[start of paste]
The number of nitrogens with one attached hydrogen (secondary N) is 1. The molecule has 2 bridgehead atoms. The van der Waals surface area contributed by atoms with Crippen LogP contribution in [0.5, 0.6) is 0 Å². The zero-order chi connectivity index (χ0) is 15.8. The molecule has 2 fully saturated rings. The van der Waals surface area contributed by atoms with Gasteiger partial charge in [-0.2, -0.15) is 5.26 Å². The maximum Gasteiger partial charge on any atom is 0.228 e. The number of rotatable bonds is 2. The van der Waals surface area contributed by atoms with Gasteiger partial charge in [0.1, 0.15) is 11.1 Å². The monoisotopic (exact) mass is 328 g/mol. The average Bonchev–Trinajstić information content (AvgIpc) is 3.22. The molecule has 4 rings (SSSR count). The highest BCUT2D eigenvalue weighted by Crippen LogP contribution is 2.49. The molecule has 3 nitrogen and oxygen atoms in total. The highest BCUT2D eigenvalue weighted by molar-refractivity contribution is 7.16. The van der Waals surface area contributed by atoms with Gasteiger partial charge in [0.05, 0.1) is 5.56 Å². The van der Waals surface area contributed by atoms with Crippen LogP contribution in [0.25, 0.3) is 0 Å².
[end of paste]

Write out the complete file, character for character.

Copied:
The number of nitrogens with one attached hydrogen (secondary N) is 1. The molecule has 2 bridgehead atoms. The van der Waals surface area contributed by atoms with Crippen LogP contribution in [0.5, 0.6) is 0 Å². The zero-order chi connectivity index (χ0) is 15.8. The molecule has 2 fully saturated rings. The van der Waals surface area contributed by atoms with Gasteiger partial charge in [-0.2, -0.15) is 5.26 Å². The maximum Gasteiger partial charge on any atom is 0.228 e. The number of rotatable bonds is 2. The van der Waals surface area contributed by atoms with Gasteiger partial charge in [0.1, 0.15) is 11.1 Å². The monoisotopic (exact) mass is 328 g/mol. The average Bonchev–Trinajstić information content (AvgIpc) is 3.22. The molecule has 4 rings (SSSR count). The highest BCUT2D eigenvalue weighted by Crippen LogP contribution is 2.49. The molecule has 3 nitrogen and oxygen atoms in total. The highest BCUT2D eigenvalue weighted by molar-refractivity contribution is 7.16. The van der Waals surface area contributed by atoms with Gasteiger partial charge in [0.05, 0.1) is 5.56 Å². The van der Waals surface area contributed by atoms with Crippen LogP contribution in [0.25, 0.3) is 0 Å².